7.37           A Member asked whether this was classed as major development and what implications that had and, in terms of the affordable housing, she noted this would be in clusters yet her understanding was that planning policy was to disperse this throughout the development and she asked what the reasoning was for going against that policy.  The Planning Officer explained that the National Planning Policy Framework stated that whether a scheme was major development or not was a matter for the decision-maker taking account of factors such as the size of the settlement the development was in and the characteristics of the site etc.  The important consideration in this case was that, during the examination process, the Local Plan Inspector had considered whether the site was major development within the Area of Outstanding Natural Beauty and had come to the view that it was not.  As such, the question for Planning Officers was whether the application site was bigger and extended further so as to take this into the threshold for major development; the site extended approximately 0.3 hectares outside of the allocation and, in the context of Winchcombe and the wider settlement, the Planning Officer’s view was that it did not constitute major development in the Area of Outstanding Natural Beauty. If it was considered major development within the Area of Outstanding Natural Beauty, that would bring in different policy considerations and would need to go through the exception tests.  In terms of the question relating to affordable housing, the Planning Officer confirmed that it was in two distinct sections; however, he advised that the majority of the affordable units were smaller dwellings and were in a denser form of development next to Delavale Road which was less visually prominent.  If the smaller units were dispersed throughout the site, this would result in a denser form of development at the top of the hill which would have a greater visual impact.  There was a conflict with Policy SD11 of the Joint Core Strategy in that the affordable housing was not seamlessly integrated but it was a matter of balance and, in this instance, there was justification to have the denser form of development in a less visually prominent site.  A Member noted that the Strategic Housing and Enabling Officer had raised concerns about accessibility standards and she asked whether that had been addressed.  The Planning Officer explained that discussions with the applicant were around the inclusion of M4(2) units which were accessible and adaptable that would allow for people with mobility issues.  The Local Plan evidence base requirement was for 67% of all units to be M4(2) standard.  The scheme as originally submitted had none, consequently substantial negotiations had taken place with the applicant and five M4(2) units had subsequently been secured.  Whilst that was below the requirements of the housing needs assessment and a factor which weighed against the application, it was necessary to look at the overall planning balance and the benefits of the scheme and he would not recommend that the Committee refuse the application on the basis that fewer M4(2) units were provided.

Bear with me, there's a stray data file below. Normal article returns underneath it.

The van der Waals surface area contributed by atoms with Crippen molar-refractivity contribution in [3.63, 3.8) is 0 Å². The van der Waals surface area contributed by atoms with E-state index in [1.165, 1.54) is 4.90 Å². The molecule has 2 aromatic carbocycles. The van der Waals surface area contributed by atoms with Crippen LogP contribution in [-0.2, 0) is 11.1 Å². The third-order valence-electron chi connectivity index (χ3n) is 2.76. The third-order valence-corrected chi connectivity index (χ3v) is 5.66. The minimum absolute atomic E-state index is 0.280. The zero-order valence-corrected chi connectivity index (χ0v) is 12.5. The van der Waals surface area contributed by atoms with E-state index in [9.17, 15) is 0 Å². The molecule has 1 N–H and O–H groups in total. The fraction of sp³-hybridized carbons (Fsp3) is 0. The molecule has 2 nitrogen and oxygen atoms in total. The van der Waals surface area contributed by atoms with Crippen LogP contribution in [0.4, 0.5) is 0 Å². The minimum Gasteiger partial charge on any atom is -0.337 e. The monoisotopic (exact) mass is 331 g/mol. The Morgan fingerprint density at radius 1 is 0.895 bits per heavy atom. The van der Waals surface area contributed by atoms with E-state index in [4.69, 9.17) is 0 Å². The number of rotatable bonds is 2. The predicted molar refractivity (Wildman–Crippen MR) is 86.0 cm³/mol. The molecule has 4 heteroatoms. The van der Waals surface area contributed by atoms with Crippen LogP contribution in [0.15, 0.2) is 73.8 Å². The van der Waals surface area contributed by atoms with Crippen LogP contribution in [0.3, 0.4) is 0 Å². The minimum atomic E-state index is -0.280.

7.38           A Member noted that the Urban Design Officer had objections to the application as originally submitted as set out at Page No. 232, Paragraph 4.15 of the Committee report which stated that some of those concerns had been discussed, but there had been no consultation response on the revised proposals as there was currently no Urban Design Officer at the Council.  The Planning Officer explained that the Urban Design Officer had provided a consultation response on the initial application and one of the main issues was that the proposal as submitted included development above the 115 metre contour line but that had now been relocated so that concern had been addressed.  There had also been concerns about the way the original application fronted onto the open space on higher ground but the scheme had been redesigned so all dwellings were front-facing and the car parking spaces were set to the side of the dwellings which provided a screen to transition between the two.  So, although a revised response had not been received from the Urban Design Officer, Officers were satisfied that the concerns raised had been addressed.

7.39           It was proposed and seconded that authority be delegated to the Development Manager to permit the application in accordance with the Officer recommendation.  A Member indicated that he could not support the motion given this was a site within the Local Plan that the Inspector had taken an exceptional interest to due to concerns of the size of development within the Area of Outstanding Natural Beauty.  The Inspector had come to the conclusion that it was suitable for up to 80 dwellings as that would not result in any detrimental harm to the Area of Outstanding Natural Beauty – the current proposal did not conform with that.  He was also concerned there was only one vehicular access to a site of this size and he believed the development would encourage more people to use vehicles to go to the shops.  He indicated that, in addition to the points raised by the Urban Design Officer, the Cotswold Area of Outstanding Natural Beauty Board had submitted a very comprehensive objection to the application.  Whilst he was not against the site being developed for housing, he felt that needed to fit with the views of the Local Plan Inspector so he could not support 100 houses here.

7.40           Upon being put to the vote, it was

RESOLVED          That authority be DELEGATED to the Development Manager to PERMIT the application, subject to any additional/amended planning conditions and the completion of a Section 106 Agreement, in accordance with the Officer recommendation.